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Monday, June 14, 2010
12 noon
NSERL 2.744














“Atomic-scale Growth on Si(001)”
J.H.G. Owen, University of Geneva

There are two competing paradigms for growth of precise structures on the atomic scale. I have proposed the use of self-assembled templates based on the Bi nanoline on Si(001) as a means to form structures which are very precise in dimensions, and form many identical structures in parallel, but at the cost of control over the location of these structures. Patterned lithography on the H:Si(001) surface, which can be realized with near-atomic precision, followed by atomic layer epitaxy (ALE), on the other hand, requires more work to create the pattern with atomic accuracy but then provides complete control over the resulting structure.

Bi nanolines are exactly 1.54 nm wide and can be over 1um in length. Their average spacing at high density is around 4 nm. We determined their unusual subsurface reconstruction into 5- and 7-membered rings of Si, which we dubbed the Haiku structure, and which is responsible for their extreme length and perfection. Many metals show preferential deposition onto the Bi nanolines relative to a H-passivated background. I found that noble metals and transition metals form arrays of nanoclusters on these templates, while indium and aluminium react with the Bi dimers, forming epitaxial nanowires, 1-2 layers thick and over 100 nm long, with a unique zigzag structure. We are developing techniques to grow atomic chains of metal atoms on these templates, which are likely to have interesting electronic and spin properties that we will characterize. In the process, we have developed a new Si-in-Si nanoline, which I will describe.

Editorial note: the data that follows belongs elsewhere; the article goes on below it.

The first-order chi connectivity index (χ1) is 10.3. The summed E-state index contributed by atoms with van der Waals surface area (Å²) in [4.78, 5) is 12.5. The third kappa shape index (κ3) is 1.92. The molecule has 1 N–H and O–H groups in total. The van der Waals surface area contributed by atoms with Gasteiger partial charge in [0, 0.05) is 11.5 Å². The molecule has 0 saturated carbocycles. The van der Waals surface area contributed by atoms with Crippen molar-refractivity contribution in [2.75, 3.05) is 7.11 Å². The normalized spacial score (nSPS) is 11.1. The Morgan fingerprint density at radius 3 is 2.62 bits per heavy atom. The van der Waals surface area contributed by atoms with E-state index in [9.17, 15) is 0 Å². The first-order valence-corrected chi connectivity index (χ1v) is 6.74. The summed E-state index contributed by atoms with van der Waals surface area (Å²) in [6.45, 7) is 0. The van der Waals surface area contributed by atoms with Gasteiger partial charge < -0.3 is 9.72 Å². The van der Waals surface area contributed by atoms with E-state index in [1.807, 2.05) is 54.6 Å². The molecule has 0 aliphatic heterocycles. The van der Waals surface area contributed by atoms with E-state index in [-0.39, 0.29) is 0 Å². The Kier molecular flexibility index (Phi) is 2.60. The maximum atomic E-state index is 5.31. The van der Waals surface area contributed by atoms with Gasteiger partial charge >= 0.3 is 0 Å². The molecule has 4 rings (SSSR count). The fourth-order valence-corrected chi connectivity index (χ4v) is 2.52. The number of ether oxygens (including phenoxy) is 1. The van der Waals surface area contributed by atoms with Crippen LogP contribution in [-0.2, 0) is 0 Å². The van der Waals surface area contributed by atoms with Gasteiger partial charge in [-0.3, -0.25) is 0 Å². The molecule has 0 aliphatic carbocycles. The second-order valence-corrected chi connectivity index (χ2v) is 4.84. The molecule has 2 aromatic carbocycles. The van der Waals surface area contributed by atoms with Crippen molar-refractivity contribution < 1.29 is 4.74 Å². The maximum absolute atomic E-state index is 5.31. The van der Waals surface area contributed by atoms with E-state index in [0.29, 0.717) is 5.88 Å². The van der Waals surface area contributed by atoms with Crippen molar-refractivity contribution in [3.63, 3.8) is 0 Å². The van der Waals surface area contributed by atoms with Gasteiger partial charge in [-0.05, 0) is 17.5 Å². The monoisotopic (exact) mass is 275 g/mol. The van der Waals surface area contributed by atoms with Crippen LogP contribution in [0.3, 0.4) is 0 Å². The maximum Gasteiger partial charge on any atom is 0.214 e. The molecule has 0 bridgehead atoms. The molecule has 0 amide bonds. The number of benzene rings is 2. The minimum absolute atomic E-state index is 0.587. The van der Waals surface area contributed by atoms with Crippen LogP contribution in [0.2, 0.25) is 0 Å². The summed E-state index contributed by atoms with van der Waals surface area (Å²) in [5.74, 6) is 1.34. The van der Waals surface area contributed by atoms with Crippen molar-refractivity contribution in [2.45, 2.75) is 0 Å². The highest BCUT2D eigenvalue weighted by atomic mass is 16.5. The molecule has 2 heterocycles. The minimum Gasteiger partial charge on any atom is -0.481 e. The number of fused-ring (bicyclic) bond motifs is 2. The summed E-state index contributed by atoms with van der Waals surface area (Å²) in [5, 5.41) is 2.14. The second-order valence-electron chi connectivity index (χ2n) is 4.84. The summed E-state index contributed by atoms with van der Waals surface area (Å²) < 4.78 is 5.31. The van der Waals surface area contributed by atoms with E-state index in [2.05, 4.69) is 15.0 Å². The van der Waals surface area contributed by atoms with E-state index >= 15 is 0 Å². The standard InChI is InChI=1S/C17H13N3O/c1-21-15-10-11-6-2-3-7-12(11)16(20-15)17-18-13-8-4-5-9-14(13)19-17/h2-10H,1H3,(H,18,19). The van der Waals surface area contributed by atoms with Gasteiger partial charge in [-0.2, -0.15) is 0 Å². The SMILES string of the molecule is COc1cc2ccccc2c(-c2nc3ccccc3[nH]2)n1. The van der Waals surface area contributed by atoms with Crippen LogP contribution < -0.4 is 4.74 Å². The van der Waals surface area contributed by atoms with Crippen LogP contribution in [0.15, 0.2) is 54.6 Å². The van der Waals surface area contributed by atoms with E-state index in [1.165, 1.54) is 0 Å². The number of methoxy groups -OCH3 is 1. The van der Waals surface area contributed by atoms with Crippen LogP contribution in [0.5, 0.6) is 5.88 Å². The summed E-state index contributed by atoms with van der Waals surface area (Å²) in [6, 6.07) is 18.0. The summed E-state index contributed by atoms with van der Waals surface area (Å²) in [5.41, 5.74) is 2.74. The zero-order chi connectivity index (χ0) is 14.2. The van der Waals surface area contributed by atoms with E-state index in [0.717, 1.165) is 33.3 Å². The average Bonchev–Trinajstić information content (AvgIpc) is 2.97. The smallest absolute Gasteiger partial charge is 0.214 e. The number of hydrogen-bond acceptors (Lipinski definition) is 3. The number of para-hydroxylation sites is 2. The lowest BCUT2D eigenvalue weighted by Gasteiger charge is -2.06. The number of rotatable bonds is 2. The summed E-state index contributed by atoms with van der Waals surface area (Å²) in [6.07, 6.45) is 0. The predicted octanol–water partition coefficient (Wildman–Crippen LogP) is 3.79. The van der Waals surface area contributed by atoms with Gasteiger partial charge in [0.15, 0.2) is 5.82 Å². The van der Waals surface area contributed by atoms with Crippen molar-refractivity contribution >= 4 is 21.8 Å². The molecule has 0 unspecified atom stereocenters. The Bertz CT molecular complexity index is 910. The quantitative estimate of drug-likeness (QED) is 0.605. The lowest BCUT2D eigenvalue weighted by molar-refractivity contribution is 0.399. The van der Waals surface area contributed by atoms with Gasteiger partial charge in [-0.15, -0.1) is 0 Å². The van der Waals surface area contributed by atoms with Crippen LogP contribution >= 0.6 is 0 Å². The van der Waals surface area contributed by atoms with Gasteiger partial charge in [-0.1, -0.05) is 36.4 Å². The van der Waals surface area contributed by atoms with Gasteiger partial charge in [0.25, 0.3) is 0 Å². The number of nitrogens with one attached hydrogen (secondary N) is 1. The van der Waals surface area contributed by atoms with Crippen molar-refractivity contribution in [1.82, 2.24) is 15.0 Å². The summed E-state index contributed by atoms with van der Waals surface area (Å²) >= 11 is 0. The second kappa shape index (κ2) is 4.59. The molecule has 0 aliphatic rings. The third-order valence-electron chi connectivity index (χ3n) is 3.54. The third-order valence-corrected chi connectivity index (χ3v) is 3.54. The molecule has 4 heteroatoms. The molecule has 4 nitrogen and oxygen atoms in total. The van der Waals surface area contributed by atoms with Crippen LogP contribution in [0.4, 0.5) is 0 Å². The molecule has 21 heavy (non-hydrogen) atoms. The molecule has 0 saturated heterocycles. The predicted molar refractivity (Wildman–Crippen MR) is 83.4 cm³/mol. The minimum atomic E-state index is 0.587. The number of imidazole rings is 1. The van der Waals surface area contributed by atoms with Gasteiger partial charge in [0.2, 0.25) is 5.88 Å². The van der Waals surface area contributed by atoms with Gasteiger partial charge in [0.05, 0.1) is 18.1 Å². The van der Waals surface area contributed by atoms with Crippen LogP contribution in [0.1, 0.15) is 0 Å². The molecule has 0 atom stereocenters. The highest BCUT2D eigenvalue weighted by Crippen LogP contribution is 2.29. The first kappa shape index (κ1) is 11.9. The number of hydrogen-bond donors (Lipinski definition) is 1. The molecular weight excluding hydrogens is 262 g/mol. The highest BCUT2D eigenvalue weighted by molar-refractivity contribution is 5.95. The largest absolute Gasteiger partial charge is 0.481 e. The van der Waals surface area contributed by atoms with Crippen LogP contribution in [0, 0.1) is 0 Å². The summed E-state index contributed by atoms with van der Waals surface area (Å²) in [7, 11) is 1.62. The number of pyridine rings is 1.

In-situ studies of disilane decomposition on the Si(001) surface by hot STM, imaging at temperature under a flux of disilane, allowed us to observe many dynamic features of the growth process, such as the breakdown of the disilane fragments, nucleation of islands in the first and second layers, hydrogen diffusion and ultimately the growth of the first monolayers of Si. In close collaboration with DFT modeling, we thereby mapped out a complete reaction pathway from the initial adsorption as SiH3 to epitaxial Si islands. I will offer some thoughts on the implications of the details of this reaction process for the development of patterned ALE processes.

James Owen is a senior postdoc in the Department of Condensed Matter Physics at the University of Geneva. He earned a D.Phil. from the Materials Department of Oxford University in 1996. He is interested in the mechanisms that control epitaxial growth at the atomic scale forming nanostructures by self-assembly and the characterization of their properties. He has over a decade’s experience in atomic-resolution imaging and characterization of this and other semiconductor surfaces, specializing in elevated-temperature imaging required for the observation of dynamic diffusion, nucleation and growth processes. His aspiration is to look beyond the fabrication of isolated single-nm wires to the ability to put together complete nanoelectronic devices, comprising a mixture of components, which may be “prefabricated” ex-situ, self-assembled in-situ or defined by lithography. Details at